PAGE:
"These people are my life. They are the blood in my veins. They are the reason I have stuck around for almost 28 years." - Laura
"There are a lot of local events that you can sign up for, but with the gay rodeo there is more of a family element," says Breana, emphasizing the focus on safety and looking out for each other. "I feel like in some of the smaller local rodeos safety is not a priority. It's like, get on, ride, you're done, out, get on, ride, you're done, you're out. Here it's like, 'okay you're got everything you need, yeah, okay.'"
Rodeo contestants I have spoken to frequently refer to the gay rodeo as their “rodeo family.” They joke about their friends as their “rodeo husband” or “rodeo wife” (often as a faux heterosexual pairing). The community itself is a tight-knit unique social sphere. It encompasses competitions, dinners, drag performances, royalty crownings, and the many differing levels and progressions of involvement. People I have spoken to typically join younger as competitors, then take on volunteer leadership and administrative positions as they grow older. Quite a few members in the rodeo have dated each other at one time or another, and many remain friends.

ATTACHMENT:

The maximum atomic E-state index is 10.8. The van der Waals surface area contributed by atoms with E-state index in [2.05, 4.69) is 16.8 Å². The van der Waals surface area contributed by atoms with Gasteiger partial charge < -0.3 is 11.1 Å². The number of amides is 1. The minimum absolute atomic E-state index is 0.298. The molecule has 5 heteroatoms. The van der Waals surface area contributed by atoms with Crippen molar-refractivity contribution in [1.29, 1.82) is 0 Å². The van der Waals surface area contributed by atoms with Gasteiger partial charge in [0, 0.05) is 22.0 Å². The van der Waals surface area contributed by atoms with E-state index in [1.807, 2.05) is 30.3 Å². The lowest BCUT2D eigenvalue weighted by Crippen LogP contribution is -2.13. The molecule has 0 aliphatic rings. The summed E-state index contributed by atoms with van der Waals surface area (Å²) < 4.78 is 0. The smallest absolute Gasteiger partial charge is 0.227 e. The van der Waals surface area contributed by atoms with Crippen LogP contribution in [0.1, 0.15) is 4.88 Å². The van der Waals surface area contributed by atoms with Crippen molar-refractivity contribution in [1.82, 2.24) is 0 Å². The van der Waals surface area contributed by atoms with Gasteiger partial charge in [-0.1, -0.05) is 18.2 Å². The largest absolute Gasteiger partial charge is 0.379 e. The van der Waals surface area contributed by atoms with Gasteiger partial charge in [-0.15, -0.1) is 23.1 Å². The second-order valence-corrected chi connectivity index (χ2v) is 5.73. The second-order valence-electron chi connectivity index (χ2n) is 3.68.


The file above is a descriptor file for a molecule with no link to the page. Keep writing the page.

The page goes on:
“So, I made her the queen of my double-wide trailer, with the polyester curtains and the redwood deck. Times she’s run off, and I’ve got to trail her—dang her black heart and her pretty red neck.” - Sammy Kershaw, “Queen of My Double-Wide Trailer”